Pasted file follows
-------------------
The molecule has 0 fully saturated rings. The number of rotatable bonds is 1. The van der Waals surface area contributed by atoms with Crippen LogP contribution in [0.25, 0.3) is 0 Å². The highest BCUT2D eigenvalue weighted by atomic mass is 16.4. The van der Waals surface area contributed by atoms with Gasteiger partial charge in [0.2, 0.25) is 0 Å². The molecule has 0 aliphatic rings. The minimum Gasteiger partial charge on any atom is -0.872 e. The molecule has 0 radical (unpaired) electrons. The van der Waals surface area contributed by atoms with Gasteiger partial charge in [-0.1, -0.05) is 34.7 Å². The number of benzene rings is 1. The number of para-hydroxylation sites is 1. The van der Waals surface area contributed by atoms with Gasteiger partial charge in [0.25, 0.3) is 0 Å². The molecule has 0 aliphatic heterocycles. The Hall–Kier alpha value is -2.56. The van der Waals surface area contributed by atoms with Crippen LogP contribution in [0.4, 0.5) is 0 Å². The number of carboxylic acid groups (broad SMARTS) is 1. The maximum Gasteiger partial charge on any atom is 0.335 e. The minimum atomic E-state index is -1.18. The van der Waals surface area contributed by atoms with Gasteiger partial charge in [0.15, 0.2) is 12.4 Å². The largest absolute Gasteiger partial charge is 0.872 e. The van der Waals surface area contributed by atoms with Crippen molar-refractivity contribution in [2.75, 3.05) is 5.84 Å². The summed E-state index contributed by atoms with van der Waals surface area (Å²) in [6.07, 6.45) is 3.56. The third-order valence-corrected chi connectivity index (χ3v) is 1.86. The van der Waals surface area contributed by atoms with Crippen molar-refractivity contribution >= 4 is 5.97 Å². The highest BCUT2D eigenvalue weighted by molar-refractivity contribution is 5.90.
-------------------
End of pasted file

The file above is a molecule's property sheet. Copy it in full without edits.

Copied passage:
The molecule has 0 fully saturated rings. The number of rotatable bonds is 1. The van der Waals surface area contributed by atoms with Crippen LogP contribution in [0.25, 0.3) is 0 Å². The highest BCUT2D eigenvalue weighted by atomic mass is 16.4. The van der Waals surface area contributed by atoms with Gasteiger partial charge in [0.2, 0.25) is 0 Å². The molecule has 0 aliphatic rings. The minimum Gasteiger partial charge on any atom is -0.872 e. The molecule has 0 radical (unpaired) electrons. The van der Waals surface area contributed by atoms with Gasteiger partial charge in [-0.1, -0.05) is 34.7 Å². The number of benzene rings is 1. The number of para-hydroxylation sites is 1. The van der Waals surface area contributed by atoms with Gasteiger partial charge in [0.25, 0.3) is 0 Å². The molecule has 0 aliphatic heterocycles. The Hall–Kier alpha value is -2.56. The van der Waals surface area contributed by atoms with Crippen LogP contribution in [0.4, 0.5) is 0 Å². The number of carboxylic acid groups (broad SMARTS) is 1. The maximum Gasteiger partial charge on any atom is 0.335 e. The minimum atomic E-state index is -1.18. The van der Waals surface area contributed by atoms with Gasteiger partial charge in [0.15, 0.2) is 12.4 Å². The largest absolute Gasteiger partial charge is 0.872 e. The van der Waals surface area contributed by atoms with Crippen molar-refractivity contribution in [2.75, 3.05) is 5.84 Å². The summed E-state index contributed by atoms with van der Waals surface area (Å²) in [6.07, 6.45) is 3.56. The third-order valence-corrected chi connectivity index (χ3v) is 1.86. The van der Waals surface area contributed by atoms with Crippen molar-refractivity contribution >= 4 is 5.97 Å². The highest BCUT2D eigenvalue weighted by molar-refractivity contribution is 5.90.